The Black Heart Procession 

Amore del Tropico
/touch&go; 2002/

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In my opinion, Three was a masterpiece and one of the greatest albums released recently. As a consequence, I was eager to listen to Black Heart Procession’s fourth album. I have to admit that I was a bit reluctant to play this album because a lot of people said that Black Heart Procession had changed their style and had made a salsa album. I think that these people only listened to the first song on the album which is in fact vaguely bossanova-oriented. Indeed, ‘Tropics of Love’ is a great song to dance to but it does not represent the whole album. There are guiro parts here and there but is this enough to call it a salsa album ?? (a guiro is a little wooden instrument that you rub with a stick to make a rhythmic sound). There are songs which may remind you of Calexico quiet songs (without the mariachis), is that relevant to call it a salsa album ?? Of course not.

I don’t know if Amore Del Tropico is a concept album but I’m sure that it is a good album. It is quite different from the previous one soberly entitled Three which was a brilliantly depressive collection of dismal dirges. The title itself disrupts the numerical continuation which The Procession had adopted for their funereal albums. This new one is more jaunty from time to time (‘Tropics of Love’s bossanova groove which opens the album, “Fingerprints” is a strange song for BHP because there is an unusual crooner voice and a warm atmosphere increased by the female back voices) but Black Heart Procession particular piano/guitar atmosphere of dolefulness and sorrow is still alive (“the waiter n°4”, “A Cry for Love”, “The Invitation”, “The visitor”) and Pall Jenkins’ fetish instrument – the saw- is fortunately still there in the arrangements. “A Sign on the Road” is a marvelous sad song which is particularly reminiscent of Three (notably because of the male back voice). On most of the songs, there are back voices which contribute to convey a languid and sultry dimension (in particular: “tropics of Love”, “Sympathy Crime”, “A Cry For Love”, “Fingerprints”).

‘Tropics of Love’ rhythm introduces you to the hot place where the characters ‘left their hearts’. ‘Broken World’ might remind you of Calexico’s ballads but its arrangements are much more refined and it definitely has this BHP aspect (thanks to the piano probably). Behind the apparent relaxation (emphasized by guiro rhythms), the guitars and drums convey a bittersweet emotion (which is underlined by the first words “I know that you are through with me, I know that you want to get rid of me). “Did you wonder” has a groovy rhythm too but it differs from ‘Tropics of Love’ insofar as it is not a bossanova song but an indie rock one with a lively piano part. The vocals and the lyrics bring an edgy dimension, which perfectly matches with the music (“Did you ever wonder why we bother so ?”). “Sympathy Crime” deals with a murder with its strange 70’s prog sound (which makes me think of Pink Floyd) and this is emphasized by the next song (‘The Visitor’) in which a corpse is described (“You bleed, you blister in the sun…”). The last song entitled “The One Who Has Disappeared” is a quiet sad song and its lyrics are rather beautiful: “I’m the one who has disappeared – when I write my name no words appear”. The culprit suffers…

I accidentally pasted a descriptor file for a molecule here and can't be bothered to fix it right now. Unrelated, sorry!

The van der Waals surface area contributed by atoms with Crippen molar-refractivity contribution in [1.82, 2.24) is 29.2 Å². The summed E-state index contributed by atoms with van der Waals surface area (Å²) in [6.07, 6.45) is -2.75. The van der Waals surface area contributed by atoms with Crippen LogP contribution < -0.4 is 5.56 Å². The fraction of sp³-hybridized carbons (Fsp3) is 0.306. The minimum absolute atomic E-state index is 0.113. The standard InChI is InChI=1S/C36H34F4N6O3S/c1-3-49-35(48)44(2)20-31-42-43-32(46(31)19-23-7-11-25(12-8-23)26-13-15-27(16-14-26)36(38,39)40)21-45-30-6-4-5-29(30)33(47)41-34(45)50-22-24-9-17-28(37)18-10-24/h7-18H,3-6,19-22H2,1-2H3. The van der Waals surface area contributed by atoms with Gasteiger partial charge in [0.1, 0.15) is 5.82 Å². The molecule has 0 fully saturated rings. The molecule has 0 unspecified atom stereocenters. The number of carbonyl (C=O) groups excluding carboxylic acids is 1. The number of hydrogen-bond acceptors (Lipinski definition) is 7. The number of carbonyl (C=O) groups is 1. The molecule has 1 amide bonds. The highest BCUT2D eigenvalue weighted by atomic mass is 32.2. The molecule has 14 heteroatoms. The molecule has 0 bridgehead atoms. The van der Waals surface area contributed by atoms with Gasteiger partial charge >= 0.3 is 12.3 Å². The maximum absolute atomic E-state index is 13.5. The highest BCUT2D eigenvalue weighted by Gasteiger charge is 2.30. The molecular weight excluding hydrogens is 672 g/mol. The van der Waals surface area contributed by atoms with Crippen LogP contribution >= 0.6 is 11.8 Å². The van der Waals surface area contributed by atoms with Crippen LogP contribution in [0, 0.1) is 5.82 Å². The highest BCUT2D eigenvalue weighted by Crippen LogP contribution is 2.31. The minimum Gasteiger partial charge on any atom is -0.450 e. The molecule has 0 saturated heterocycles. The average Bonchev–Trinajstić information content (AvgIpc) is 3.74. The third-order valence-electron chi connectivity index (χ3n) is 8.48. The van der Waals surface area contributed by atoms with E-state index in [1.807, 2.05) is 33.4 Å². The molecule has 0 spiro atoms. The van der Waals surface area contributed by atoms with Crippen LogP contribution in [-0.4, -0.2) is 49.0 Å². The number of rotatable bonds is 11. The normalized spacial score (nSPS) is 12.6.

Amore Del Tropico is different from the previous Black Heart Procession full-lengths because its atmosphere is warmer. In fact, the word ‘Tropico’ is a key to the album: imagine a warm weather on the verge to giving way to a hot rain. I think this is a concept album dealing with a broken love, the murder of a loved one and the flee of the murderer (there’s also a drawing of a dead bleeding woman in the sleeve poster). Everything being played with the help of this tremendous saw… Amore Del Tropico is certainly one of the best melancholy albums released this year.


/oct 15th 2002/